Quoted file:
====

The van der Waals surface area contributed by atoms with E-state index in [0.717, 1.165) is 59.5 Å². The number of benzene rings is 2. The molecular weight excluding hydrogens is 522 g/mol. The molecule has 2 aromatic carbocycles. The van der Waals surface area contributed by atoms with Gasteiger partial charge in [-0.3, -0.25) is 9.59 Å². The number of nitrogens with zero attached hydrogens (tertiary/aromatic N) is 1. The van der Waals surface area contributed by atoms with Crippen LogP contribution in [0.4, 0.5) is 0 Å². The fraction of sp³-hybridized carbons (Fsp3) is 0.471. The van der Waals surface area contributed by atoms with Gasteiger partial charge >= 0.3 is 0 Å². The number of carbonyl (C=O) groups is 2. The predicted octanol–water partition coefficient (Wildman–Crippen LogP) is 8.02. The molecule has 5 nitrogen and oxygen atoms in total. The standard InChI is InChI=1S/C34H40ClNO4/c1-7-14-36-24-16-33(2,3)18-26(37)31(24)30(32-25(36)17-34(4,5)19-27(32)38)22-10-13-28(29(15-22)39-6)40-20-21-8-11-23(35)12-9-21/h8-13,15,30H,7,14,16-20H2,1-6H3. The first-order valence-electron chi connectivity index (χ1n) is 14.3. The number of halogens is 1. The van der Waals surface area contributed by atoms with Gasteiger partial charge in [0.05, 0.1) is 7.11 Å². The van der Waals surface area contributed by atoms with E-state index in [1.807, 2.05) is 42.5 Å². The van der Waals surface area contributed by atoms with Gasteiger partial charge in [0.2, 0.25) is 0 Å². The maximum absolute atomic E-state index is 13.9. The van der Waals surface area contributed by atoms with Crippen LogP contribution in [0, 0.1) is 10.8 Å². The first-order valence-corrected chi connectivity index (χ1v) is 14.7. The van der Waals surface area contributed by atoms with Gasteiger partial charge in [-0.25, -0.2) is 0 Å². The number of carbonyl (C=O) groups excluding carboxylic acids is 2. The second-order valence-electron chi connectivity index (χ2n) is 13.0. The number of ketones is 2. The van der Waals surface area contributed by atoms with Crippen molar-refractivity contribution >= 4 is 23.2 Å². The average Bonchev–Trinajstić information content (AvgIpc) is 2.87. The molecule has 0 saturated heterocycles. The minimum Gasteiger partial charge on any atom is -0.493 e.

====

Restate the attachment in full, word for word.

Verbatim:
The van der Waals surface area contributed by atoms with E-state index in [0.717, 1.165) is 59.5 Å². The number of benzene rings is 2. The molecular weight excluding hydrogens is 522 g/mol. The molecule has 2 aromatic carbocycles. The van der Waals surface area contributed by atoms with Gasteiger partial charge in [-0.3, -0.25) is 9.59 Å². The number of nitrogens with zero attached hydrogens (tertiary/aromatic N) is 1. The van der Waals surface area contributed by atoms with Crippen LogP contribution in [0.4, 0.5) is 0 Å². The fraction of sp³-hybridized carbons (Fsp3) is 0.471. The van der Waals surface area contributed by atoms with Gasteiger partial charge >= 0.3 is 0 Å². The number of carbonyl (C=O) groups is 2. The predicted octanol–water partition coefficient (Wildman–Crippen LogP) is 8.02. The molecule has 5 nitrogen and oxygen atoms in total. The standard InChI is InChI=1S/C34H40ClNO4/c1-7-14-36-24-16-33(2,3)18-26(37)31(24)30(32-25(36)17-34(4,5)19-27(32)38)22-10-13-28(29(15-22)39-6)40-20-21-8-11-23(35)12-9-21/h8-13,15,30H,7,14,16-20H2,1-6H3. The first-order valence-electron chi connectivity index (χ1n) is 14.3. The number of halogens is 1. The van der Waals surface area contributed by atoms with Gasteiger partial charge in [0.05, 0.1) is 7.11 Å². The van der Waals surface area contributed by atoms with E-state index in [1.807, 2.05) is 42.5 Å². The van der Waals surface area contributed by atoms with Gasteiger partial charge in [0.2, 0.25) is 0 Å². The maximum absolute atomic E-state index is 13.9. The van der Waals surface area contributed by atoms with Crippen LogP contribution in [0, 0.1) is 10.8 Å². The first-order valence-corrected chi connectivity index (χ1v) is 14.7. The van der Waals surface area contributed by atoms with Gasteiger partial charge in [-0.25, -0.2) is 0 Å². The number of carbonyl (C=O) groups excluding carboxylic acids is 2. The second-order valence-electron chi connectivity index (χ2n) is 13.0. The number of ketones is 2. The van der Waals surface area contributed by atoms with Crippen molar-refractivity contribution >= 4 is 23.2 Å². The average Bonchev–Trinajstić information content (AvgIpc) is 2.87. The molecule has 0 saturated heterocycles. The minimum Gasteiger partial charge on any atom is -0.493 e.